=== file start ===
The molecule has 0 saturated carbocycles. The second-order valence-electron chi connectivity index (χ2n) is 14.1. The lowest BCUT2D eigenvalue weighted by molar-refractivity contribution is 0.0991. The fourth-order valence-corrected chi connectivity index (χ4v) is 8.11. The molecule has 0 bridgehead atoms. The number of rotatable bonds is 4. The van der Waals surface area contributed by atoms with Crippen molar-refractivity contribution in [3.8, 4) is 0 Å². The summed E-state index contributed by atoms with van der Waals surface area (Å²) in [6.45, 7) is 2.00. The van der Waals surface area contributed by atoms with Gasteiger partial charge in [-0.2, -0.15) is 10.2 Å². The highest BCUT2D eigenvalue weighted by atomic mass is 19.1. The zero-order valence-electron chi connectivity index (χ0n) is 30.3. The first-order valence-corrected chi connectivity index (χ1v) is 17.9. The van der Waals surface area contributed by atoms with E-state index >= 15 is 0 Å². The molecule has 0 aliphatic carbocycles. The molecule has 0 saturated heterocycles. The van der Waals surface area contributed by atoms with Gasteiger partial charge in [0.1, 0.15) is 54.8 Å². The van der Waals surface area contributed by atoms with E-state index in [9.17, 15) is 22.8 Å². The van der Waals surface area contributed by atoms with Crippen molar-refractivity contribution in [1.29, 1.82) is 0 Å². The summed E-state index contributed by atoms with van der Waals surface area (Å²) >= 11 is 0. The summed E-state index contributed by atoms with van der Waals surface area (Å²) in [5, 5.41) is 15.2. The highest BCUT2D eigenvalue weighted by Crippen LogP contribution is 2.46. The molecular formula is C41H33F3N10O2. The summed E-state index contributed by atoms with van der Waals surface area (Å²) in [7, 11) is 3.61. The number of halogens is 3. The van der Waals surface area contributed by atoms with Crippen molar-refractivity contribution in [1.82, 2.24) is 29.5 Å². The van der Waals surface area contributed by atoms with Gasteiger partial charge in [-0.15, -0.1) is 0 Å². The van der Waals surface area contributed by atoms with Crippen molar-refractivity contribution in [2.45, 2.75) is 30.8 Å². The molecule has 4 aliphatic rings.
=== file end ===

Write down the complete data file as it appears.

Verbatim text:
The molecule has 0 saturated carbocycles. The second-order valence-electron chi connectivity index (χ2n) is 14.1. The lowest BCUT2D eigenvalue weighted by molar-refractivity contribution is 0.0991. The fourth-order valence-corrected chi connectivity index (χ4v) is 8.11. The molecule has 0 bridgehead atoms. The number of rotatable bonds is 4. The van der Waals surface area contributed by atoms with Crippen molar-refractivity contribution in [3.8, 4) is 0 Å². The summed E-state index contributed by atoms with van der Waals surface area (Å²) in [6.45, 7) is 2.00. The van der Waals surface area contributed by atoms with Gasteiger partial charge in [-0.2, -0.15) is 10.2 Å². The highest BCUT2D eigenvalue weighted by atomic mass is 19.1. The zero-order valence-electron chi connectivity index (χ0n) is 30.3. The first-order valence-corrected chi connectivity index (χ1v) is 17.9. The van der Waals surface area contributed by atoms with E-state index >= 15 is 0 Å². The molecule has 0 aliphatic carbocycles. The molecule has 0 saturated heterocycles. The van der Waals surface area contributed by atoms with Gasteiger partial charge in [0.1, 0.15) is 54.8 Å². The van der Waals surface area contributed by atoms with E-state index in [9.17, 15) is 22.8 Å². The van der Waals surface area contributed by atoms with Crippen molar-refractivity contribution in [1.29, 1.82) is 0 Å². The summed E-state index contributed by atoms with van der Waals surface area (Å²) >= 11 is 0. The summed E-state index contributed by atoms with van der Waals surface area (Å²) in [5, 5.41) is 15.2. The highest BCUT2D eigenvalue weighted by Crippen LogP contribution is 2.46. The molecular formula is C41H33F3N10O2. The summed E-state index contributed by atoms with van der Waals surface area (Å²) in [7, 11) is 3.61. The number of halogens is 3. The van der Waals surface area contributed by atoms with Crippen molar-refractivity contribution in [1.82, 2.24) is 29.5 Å². The van der Waals surface area contributed by atoms with Gasteiger partial charge in [-0.15, -0.1) is 0 Å². The van der Waals surface area contributed by atoms with Crippen molar-refractivity contribution in [2.45, 2.75) is 30.8 Å². The molecule has 4 aliphatic rings.